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Methods could improve cell therapy in cancer treatment

Cell therapy

Published Apr 10, 2014

Cell therapy is emerging as a promising cancer treatment of last resort. KTH researcher Björn Önfelt and his team in SciLifeLab are working to identify and strengthen cells that can counter the disease.

Images of chip holder and microchip loaded with immune and tumor cells. (Illustration: Björn Önfelt)

“We are developing methods so that, on a single-cell level, we can study how immune cells interact with other cells to predict the outcome of stem cell transplantation, and develop cells that could be used to kill tumours in cell therapy,” says Önfelt, whose research just received SEK 32 million (EUR 3.5 million) over five years from the Swedish Foundation for Strategic Research, in the field of medical technology.

“It feels great,” Önfelt says. “The grant will enable us to increase the pace of research, further develop cooperation with other disciplines and invest in new equipment.”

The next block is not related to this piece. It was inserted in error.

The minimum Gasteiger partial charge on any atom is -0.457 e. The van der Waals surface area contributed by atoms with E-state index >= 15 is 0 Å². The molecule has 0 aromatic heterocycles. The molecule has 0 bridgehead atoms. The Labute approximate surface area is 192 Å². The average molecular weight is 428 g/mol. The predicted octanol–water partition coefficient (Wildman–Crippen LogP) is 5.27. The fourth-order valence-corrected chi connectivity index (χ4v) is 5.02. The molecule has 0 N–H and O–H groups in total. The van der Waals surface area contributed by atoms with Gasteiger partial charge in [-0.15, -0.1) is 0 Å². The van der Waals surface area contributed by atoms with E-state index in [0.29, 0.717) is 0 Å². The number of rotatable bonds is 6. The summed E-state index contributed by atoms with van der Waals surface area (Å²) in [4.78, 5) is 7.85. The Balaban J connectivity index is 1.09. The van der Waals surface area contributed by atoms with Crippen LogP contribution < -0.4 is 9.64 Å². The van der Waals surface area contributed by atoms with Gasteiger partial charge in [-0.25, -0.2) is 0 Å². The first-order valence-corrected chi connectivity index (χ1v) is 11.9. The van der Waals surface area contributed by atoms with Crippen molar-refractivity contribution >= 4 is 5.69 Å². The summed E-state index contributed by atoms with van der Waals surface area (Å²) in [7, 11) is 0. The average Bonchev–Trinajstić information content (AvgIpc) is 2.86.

The work is delicate and is based on the team's earlier development of new methods for studying at the single-cell level.

Björn Önfelt

“This can make it easier to find a good match between donors and patients,” he says. “We hope to develop methods to enable more people to be treated with stem cell transplants and cell therapy in the long term, Önfelt says.

The team includes eight people, and one of the prerequisites for progress in the research is to collaborate across disciplinary boundaries with both doctors and clinical work researchers.

“Multidisciplinary work is necessary,” he says. The team is tied to a dozen research groups in Stockholm, Sweden and internationally.

“During the next five years we hope to continue developing methods and research that could lead to safer and more effective cell therapy treatment. If any of what we do may develop into methods used routinely in the clinic, it would be brilliant,” he says.

Jill Klackenberg

Read more about the research